"New" Design. Camera design was becoming increasingly a collaboration among optical designers, who concerned themselves with photographic image, "external" designers worried about another kind of image--"product" image--and mechanical designers who had to assemble the nuts and bolts in ways that insured long-term reliable operation. "Modern" "management methods" and "marketing analysis" began articulating business truths that successful industrialists had long understood intuitively, but institutional memory is often short and so descriptions of corporate "visions," organizational responsibilities, product functions and market needs have to be revisited regularly to be effective. Enterprises need talented people with energy, ideas and patience who can work together to complete projects. Evidence suggests that Kodak seemed to understand this well in the 1930s and assembled groups that were able to combine its traditional product strategies for everyman, with its aspirations to reach for the highend market. The best project development teams are not omniscient, however, and can't predict whether all design and manufacturing problems can be solved, how markets will receive new products or the course of world affairs.
35mm: The New Format. A cynical view of Kodak's entry into the 35mm market might be that it was late to the party. Another view is that it didn't want to come in the same dress that the others were wearing. The first Kodak 35mm offering was a sleek little folding "miniature" Retina designed and manufactured by Dr August Nagel, the proprietor of the Nagel Kamera-Werke in Stuttgart, which became Kodak AG in 1932. The Retina Type 117 was introduced in 1934 at roughly one third to one half of Leica and Contax prices, albeit in a simpler design. Its continental design was a combination of German precision manufacturing and Kodak's traditional goals of portability and affordability.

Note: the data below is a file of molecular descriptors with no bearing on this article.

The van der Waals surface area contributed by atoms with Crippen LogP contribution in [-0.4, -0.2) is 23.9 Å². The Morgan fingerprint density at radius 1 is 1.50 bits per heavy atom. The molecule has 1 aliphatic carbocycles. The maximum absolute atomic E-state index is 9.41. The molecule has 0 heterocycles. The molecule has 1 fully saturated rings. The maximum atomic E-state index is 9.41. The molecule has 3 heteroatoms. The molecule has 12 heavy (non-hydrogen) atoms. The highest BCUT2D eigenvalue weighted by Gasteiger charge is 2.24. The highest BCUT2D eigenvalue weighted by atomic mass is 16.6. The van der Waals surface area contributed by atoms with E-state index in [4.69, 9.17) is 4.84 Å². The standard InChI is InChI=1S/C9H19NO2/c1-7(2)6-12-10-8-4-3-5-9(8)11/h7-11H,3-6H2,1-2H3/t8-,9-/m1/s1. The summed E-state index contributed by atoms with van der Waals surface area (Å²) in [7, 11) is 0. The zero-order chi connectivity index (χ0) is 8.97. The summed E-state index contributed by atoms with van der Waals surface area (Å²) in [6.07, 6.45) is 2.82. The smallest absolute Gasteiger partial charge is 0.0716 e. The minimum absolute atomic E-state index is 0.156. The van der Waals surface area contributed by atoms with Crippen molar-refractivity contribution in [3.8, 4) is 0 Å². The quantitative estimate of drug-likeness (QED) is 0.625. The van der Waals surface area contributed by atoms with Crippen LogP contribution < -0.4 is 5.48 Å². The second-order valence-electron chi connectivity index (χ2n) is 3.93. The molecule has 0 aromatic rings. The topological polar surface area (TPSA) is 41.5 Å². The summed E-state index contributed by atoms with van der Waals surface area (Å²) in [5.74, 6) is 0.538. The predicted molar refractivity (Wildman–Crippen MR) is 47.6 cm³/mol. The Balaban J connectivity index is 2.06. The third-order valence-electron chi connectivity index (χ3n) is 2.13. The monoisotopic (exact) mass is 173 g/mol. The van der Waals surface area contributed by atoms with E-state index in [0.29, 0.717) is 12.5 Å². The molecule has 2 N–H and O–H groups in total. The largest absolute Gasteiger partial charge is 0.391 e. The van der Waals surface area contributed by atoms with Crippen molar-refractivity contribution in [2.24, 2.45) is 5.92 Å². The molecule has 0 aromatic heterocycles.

...or Not. Kodak's miniature offerings were enriched in 1936 with a new line of Bantam cameras that used a new version of 35mm-wide film stock reformatted to significantly increase image area. The Bantam line demonstrated Kodak's facility with materials. Entry level models had bodies made of a structural plastic called or similar to Bakelite. More expensive Bantams had cast alloy bodies and lens boards. The top end model reflected Kodak's attention to an emerging issue in product development--that external beauty and ergonomic design was something that consumers were willing to pay for. The Bantam Special was domestically produced but functionally it was the 828 equivalent of the Stuttgart Retina II. While there were mechanical similarities between the Bantam Special and the Retina II, buyers were not likely to confuse them and those with means and an avid interest were likely to want both. The introduction of the Bantam line was a major initiative by Kodak, who thought that, as a major film manufacturer, it could influence a miniature format choice that was not yet firmly established. While cassette and frame standards are still not entirely standard&, they were much less so in the early 1930s, as Kodak's success with the disposable cassette in 1934 shows. It is likely that product and market research was equivocal about the likely success of these competing formats, as judged from the Kodak product line. Kodak's domestic entry into the 35mm market did not occur until 1938, after they had assessed the success of the Bantam introduction, and the first Kodak 35 was a klunky design with little of the elegance of even the entry level Bantams. So, while the 35mm format with sprocket holes eventually earned its keep with rapid lever and motor advances, the holes were a waste of valuable image area at the time that 828 film challenged 35mm film supremacy. One of Kodak's film initiatives established a standard, the other only a footnote.